Symptoms of GID displayed by individuals with ASD varied substantially. Individuals with an ASD frequently received a GID-NOS diagnosis. GID-NOS appeared to be given when the cross gender behavior and interests were merely subthreshold (mostly in children), or atypical or unrealistic. For example, an adolescent with ASD, who always had the feeling of being different from his peers in childhood, but had no history of childhood cross-gender behavior, became convinced that this feeling of alienation was explained by gender dysphoria. He had the hope that his communication problems would alleviate by taking estrogens. In another adolescent, the cross-gender behavior indicated transvestic fetishism rather than gender dysphoria. This corresponds with the findings of frequent non-normative sexual interests and behaviors in adolescents and adults with ASD (Hellemans et al. 2007). Feminine interests of many gender dysphoric young boys with ASD concerned soft tissues, glitter, and long hair and could be understood as a preference for specific sensory input typical for ASD.
While almost all adolescents with GID are sexually attracted to individuals of their birth sex (Smith et al. 2005; Wallien and Cohen-Kettenis 2008), the majority of the gender dysphoric adolescents with ASD was sexually attracted to partners of the other sex. This may be clinically relevant since adult transsexuals not sexually attracted to their natal sex show in some studies less satisfactory postoperative functioning compared with birth-sex attracted transsexuals (Smith et al. 2005).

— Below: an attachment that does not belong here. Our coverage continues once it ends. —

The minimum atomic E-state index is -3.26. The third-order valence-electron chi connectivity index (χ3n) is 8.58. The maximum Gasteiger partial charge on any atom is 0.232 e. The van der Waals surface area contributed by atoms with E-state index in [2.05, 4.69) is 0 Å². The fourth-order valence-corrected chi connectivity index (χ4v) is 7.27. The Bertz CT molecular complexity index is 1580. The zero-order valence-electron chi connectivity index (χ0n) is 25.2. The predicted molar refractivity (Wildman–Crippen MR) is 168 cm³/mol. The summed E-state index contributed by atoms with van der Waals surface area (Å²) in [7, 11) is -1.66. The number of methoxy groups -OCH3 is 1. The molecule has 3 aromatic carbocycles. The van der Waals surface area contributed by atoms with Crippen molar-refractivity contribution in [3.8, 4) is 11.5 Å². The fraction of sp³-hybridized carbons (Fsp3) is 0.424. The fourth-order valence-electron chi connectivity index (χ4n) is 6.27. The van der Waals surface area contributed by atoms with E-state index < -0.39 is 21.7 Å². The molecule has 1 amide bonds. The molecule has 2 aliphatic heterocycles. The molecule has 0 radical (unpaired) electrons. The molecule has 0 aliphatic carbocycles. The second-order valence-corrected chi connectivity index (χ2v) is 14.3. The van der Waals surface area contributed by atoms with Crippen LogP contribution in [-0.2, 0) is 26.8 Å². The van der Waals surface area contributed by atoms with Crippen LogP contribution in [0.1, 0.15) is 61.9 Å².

Most individuals with co-occurring gender dysphoria and ASD fulfilled the strict criteria of autistic disorder. For several youth with ASD, their ASD-specific rigidity made enduring gender variant feelings extremely difficult to handle. After all, in our society a considerable amount of flexibility is needed to deal with gender variant feelings. Normally developing young children (age 3–5) display more rigidity in gender-related beliefs than older children; this rigidity decreases after the age of five (Ruble et al. 2007). Individuals with ASD may not reach this level of flexibility in their gender development.
In most gender dysphoric children, gender dysphoria will cease when they reach puberty, whereas adolescents with a GID will likely pursue their wish for sex reassignment into adulthood (Cohen-Kettenis and Pfäfflin 2003; Wallien and Cohen-Kettenis 2008; Zucker and Bradley 1995). Likewise, in children under age 12 with co-occurring ASD the gender dysphoria alleviated and in adolescents between age 12 and 18 their GID persisted.